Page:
The Real Deal New York

Is StuyTown foreclosure prelude to a sale?

CW Capital's move to take action on secondary loan worries residents

May 13, 2014 03:20PM

Stuyvesant-Town-Peter-Cooper-VillageTOP

Stuyvesant Town-Peter Cooper Village

CW Capital plans to foreclose on a secondary loan for Stuyvesant Town-Peter Cooper Village, a move tenants fear will kick off the process of putting Manhattan’s largest apartment complex up for sale.

The complex last sold to a partnership of Tishman Speyer Properties and Black Rock for $5.4 billion in November 2006, but the duo later lost the property to lenders in 2010. Since then, Stuyvesant Town-Peter Cooper Village has been run by CW Capital, which represents a series of trusts holding a $3 billion first mortgage.

The company told the New York Times that foreclosure will have “no impact on our residents or on property operations,” but tenants and real estate experts say a sale is likely to attract many buyers — one who may look to get rid of long-term residents.

“Any plans for the future of the property must involve the tenants, who have become weary of being treated like an A.T.M. machine,” Daniel Garodnick, a city councilman who is also a lifelong resident of the complex, told the Times. “They deserve a seat at the table, and the outcome here must respect the history of the community as a home affordable to middle-class New Yorkers.” [NYT] — Julie Strickland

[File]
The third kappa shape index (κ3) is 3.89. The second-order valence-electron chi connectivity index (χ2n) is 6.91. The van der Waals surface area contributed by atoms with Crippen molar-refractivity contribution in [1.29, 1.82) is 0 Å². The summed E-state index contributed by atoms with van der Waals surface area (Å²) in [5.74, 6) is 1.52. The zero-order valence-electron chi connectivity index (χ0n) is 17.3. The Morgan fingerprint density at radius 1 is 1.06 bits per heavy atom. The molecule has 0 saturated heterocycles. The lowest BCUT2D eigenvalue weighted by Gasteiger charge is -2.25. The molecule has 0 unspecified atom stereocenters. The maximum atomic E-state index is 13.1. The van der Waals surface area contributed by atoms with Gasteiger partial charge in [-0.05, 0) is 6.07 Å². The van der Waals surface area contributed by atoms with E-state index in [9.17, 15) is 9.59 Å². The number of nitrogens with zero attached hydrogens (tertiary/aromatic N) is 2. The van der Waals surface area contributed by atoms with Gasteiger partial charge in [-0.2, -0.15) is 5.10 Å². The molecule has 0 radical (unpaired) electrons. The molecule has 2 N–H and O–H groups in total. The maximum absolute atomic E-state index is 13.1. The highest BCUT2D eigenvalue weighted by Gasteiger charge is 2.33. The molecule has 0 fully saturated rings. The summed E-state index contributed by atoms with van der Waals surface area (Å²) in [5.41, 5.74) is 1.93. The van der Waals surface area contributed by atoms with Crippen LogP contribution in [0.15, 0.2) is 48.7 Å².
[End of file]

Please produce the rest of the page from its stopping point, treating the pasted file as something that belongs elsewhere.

2 Responses to “Is StuyTown foreclosure prelude to a sale?”

  1. May 13, 2014 at 4:23 pm, JB said:

    They deserve a seat at the table? Why? They only actually deserve to live in the apartment they rent. Nothing more, nothing less. Just like any other tenant in any other apartment. They don’t own their apartments (yet… which is what this is really about) and to the extent that they rent and not own, they have no say as to how or to whom the property is sold.

  2. May 14, 2014 at 8:08 am, tenanent said:

    Maybe JB, but the last two owners made no secret of their penchant for evicting older tenants, even by flaunting the law, and then having to back peddle only after extensive, expensive, decade long, litigation. The only way this community remains true to the founding mission (affordable housing for the middle class) is a tenant owned non-eviction conversion. However, in todays hot market, it seem to me unlikely unless there is some government intervention. (mr Mayor??? are you there…here is your chance to keep THE main campaign promise you made to get elected.

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